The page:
Brooklyn Center church leaders ask immigrant parishioners to keep the faith

With immigrants increasingly under the microscope in America, the fear of family separation and deportation for those seeking a new life in the United States seems to be at a fever pitch. In the immigrant-heavy population of Brooklyn Center, many are seeking guidance in their places of worship.

“They talk in very guarded and protected ways, which indicates that they feel a need to be cautious,” said the Rev. Renee Franzen of Brookdale Covenant Church. “There’s definitely a fearfulness.”

With the Trump Administration promoting a hard-line directive towards illegal immigrants and undocumented residents, anxieties are nonetheless high for those under temporary protective status or seeking green cards and permanent residency. Brooklyn Center boasts a large concentration of immigrants from West Africa, Latin America and East Asia, and several Brooklyn Center pastors have noted that some of their parishoners have expressed uncertainty about their status in this country.

“We do have a significant number of our members who are immigrants,” said the Rev. Henry Dolopei II of Brooklyn United Methodist Church. “Especially those from Africa. There’s been some anxiety because some of the families are under temporary protective status. Some of them have been expressing anxiety and fear, and they always come to the pastor so they can talk about it. There are a growing number of them.”

Dolopei, who is a Liberian immigrant himself, said that his church sometimes offers free clinics for immigrant services, with paperwork assistance being offered by pro bono lawyers from time to time. Likewise, at Lutheran Church of the Master, immigrants are assisted in getting the help they need to obtain visas, green cards, and even permanent citizenship.

“We’ve got lots and lots of people that come through our building on a weekly basis,” said the Rev. Mark Marxhausen of Lutheran Church of the Master. “Every day, we have someone that stops in that is in need of help, and some of them are going to be shipped back.”

Marxhausen talked about a recent set of interactions with a West African immigrant and single mother who was recently divorced and lacking in appropriate paperwork. According to Marxhausen, the woman was in danger of being evicted from her apartment and was unable to get a job to support her two sons. The pastor sat down with the woman to discuss her options and learned she had family in Boston who offered to shelter her and her boys while she went through her visa proceedings with a lawyer.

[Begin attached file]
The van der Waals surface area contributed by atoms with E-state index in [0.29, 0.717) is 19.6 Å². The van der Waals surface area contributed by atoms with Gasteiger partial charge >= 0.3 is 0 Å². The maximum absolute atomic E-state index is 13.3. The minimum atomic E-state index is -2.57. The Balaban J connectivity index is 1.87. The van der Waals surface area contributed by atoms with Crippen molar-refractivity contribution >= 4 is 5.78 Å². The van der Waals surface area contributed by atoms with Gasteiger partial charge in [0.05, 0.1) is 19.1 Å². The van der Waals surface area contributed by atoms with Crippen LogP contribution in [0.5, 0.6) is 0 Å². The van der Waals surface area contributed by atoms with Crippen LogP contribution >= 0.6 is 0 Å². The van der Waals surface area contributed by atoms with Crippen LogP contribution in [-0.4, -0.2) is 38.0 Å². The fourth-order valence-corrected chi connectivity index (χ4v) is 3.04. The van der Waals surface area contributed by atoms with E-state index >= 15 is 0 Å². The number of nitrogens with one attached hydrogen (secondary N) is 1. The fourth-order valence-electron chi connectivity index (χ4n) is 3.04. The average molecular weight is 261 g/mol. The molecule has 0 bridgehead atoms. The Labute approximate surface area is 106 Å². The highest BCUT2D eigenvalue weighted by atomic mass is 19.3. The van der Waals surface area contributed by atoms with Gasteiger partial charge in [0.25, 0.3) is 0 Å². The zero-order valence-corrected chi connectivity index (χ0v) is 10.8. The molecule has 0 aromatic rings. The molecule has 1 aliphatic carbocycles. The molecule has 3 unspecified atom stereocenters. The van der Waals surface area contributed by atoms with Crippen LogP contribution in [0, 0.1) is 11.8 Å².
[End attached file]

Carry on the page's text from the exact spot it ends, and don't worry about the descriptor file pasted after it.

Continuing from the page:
“She told me she had a contact with a lawyer that could help in this area,” said Marxhausen. “I said, ‘I want you to contact that lawyer and see what it takes for you to get your paperwork.’ She said, ‘I wouldn’t get anything for three months. I can’t get a job for three months.’ I said, ‘Go down to Greyhound, tell me what a bus ticket would cost to Boston, and I’ll see if I can’t get the money together to help pay for those bus tickets.’”

As promised, Marxhausen got the woman three bus tickets, and she currently lives with her brother on the East Coast.

“So she’s working on her visa online right now, but at least she’s in a safe place right now without being deported,” said Marxhausen.

Brooklyn Center pastors have been forthcoming with how their churches have an open-door policy to all comers, regardless of their national origin.

“We had refugees and immigrants as part of our congregation. It’s not an unfamiliar situation, but it feels like it has changed a little bit,” said Franzen. “We’ve always had an open door, and I think folks feel welcome here … That’s what Jesus calls us to (do)… to welcome the foreigner and stranger, and to be well aware of the oppressed and the orphaned and the widowed.”

At Brooklyn United Methodist, a significant portion of the congregation hails from Africa, and Dolopei’s unique perspective as both a preacher and an immigrant has highlighted the church’s dedication to helping the vulnerable and less fortunate.

“We do have some vital conversations around what it means to be an immigrant,” said Dolopei. “And looking back at Scriptures and making reference to Jesus Christ, who was once a refugee, to give people hope. Whatever’s going on, we continue to be grounded in our faith.”

Contact Christiaan Tarbox at [email protected]